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01.12.2018 | Case report | Ausgabe 1/2018 Open Access

Radiation Oncology 1/2018

Bone marrow suppression as a complication of total skin helical tomotherapy in the treatment of mycosis fungoides

Zeitschrift:
Radiation Oncology > Ausgabe 1/2018
Autoren:
Eric M. Schaff, Stephen A. Rosenberg, Stephanie J. Olson, Steven P. Howard, Kristin A. Bradley

Abstract

Background

Total skin electron beam therapy (TSEBT) is an effective treatment in mycosis fungoides. Total skin helical tomotherapy (TSHT) may be an alternative to TSEBT and may offer several dosimetric and treatment advantages. There are currently very few published treatment results using TSHT in place of TSEBT for treatment of mycosis fungoides.

Case presentation

Two patients with mycosis fungoides were treated at our institution using TSHT. The first patient was a 69-year-old Caucasian female with stage IVA2 (T2 N3 M0 B2) disease who was treated to a dose of 12 Gy in 8 fractions, with a bone marrow mean dose of 1.66 Gy and V10 = 0.41%. Two weeks after ending treatment the patient developed myelosuppression including grade 4 thrombocytopenia and required blood and platelet transfusions. The second patient was a 29-year-old Caucasian female with stage I (T2 N0 M0 B0) disease. This patient previously had been treated for mycosis fungoides using helical tomotherapy (HT) at a dose of 20 Gy to a localized region and experienced mild thrombocytopenia at that time. The patient then underwent retreatment 17 months later with TSHT to a dose of 12 Gy in 6 fractions with a mean bone marrow dose of 2.3 Gy and V10 = 4.28%. This patient once again experienced myelosuppression that included grade 4 thrombocytopenia. She also required blood and platelet transfusions.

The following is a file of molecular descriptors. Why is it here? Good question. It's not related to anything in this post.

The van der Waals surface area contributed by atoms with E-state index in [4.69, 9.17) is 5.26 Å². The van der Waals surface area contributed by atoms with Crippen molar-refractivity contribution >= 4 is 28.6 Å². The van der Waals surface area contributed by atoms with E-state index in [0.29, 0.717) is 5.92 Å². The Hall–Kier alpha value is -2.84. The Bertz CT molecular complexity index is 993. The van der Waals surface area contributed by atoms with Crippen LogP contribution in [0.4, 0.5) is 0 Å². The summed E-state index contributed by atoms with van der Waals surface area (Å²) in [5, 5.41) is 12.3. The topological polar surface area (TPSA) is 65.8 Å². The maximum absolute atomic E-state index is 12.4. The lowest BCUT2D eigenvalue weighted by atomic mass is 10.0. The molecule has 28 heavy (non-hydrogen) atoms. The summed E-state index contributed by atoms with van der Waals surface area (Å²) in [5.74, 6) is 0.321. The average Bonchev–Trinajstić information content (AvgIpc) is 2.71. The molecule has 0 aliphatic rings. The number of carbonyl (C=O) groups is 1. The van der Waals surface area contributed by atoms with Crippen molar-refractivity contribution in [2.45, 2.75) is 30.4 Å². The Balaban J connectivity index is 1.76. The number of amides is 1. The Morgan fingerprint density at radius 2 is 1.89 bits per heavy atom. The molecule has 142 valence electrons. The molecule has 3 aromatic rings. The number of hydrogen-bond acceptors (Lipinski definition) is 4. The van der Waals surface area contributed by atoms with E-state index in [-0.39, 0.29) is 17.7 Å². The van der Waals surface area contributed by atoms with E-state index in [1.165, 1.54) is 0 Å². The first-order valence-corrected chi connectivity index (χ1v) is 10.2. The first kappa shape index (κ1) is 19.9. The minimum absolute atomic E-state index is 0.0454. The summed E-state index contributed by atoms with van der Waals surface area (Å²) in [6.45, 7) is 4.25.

Conclusions

Both patients treated with TSHT experienced severe bone marrow suppression including grade 4 thrombocytopenia. This was more severe than expected considering the relatively low overall prescription dose and despite a planning constraint placed on the bone marrow of a mean dose of < 2 Gy. These outcomes suggest that patients treated using TSHT should be closely monitored for myelosuppression and caution used even when treating to a dose of 12 Gy.
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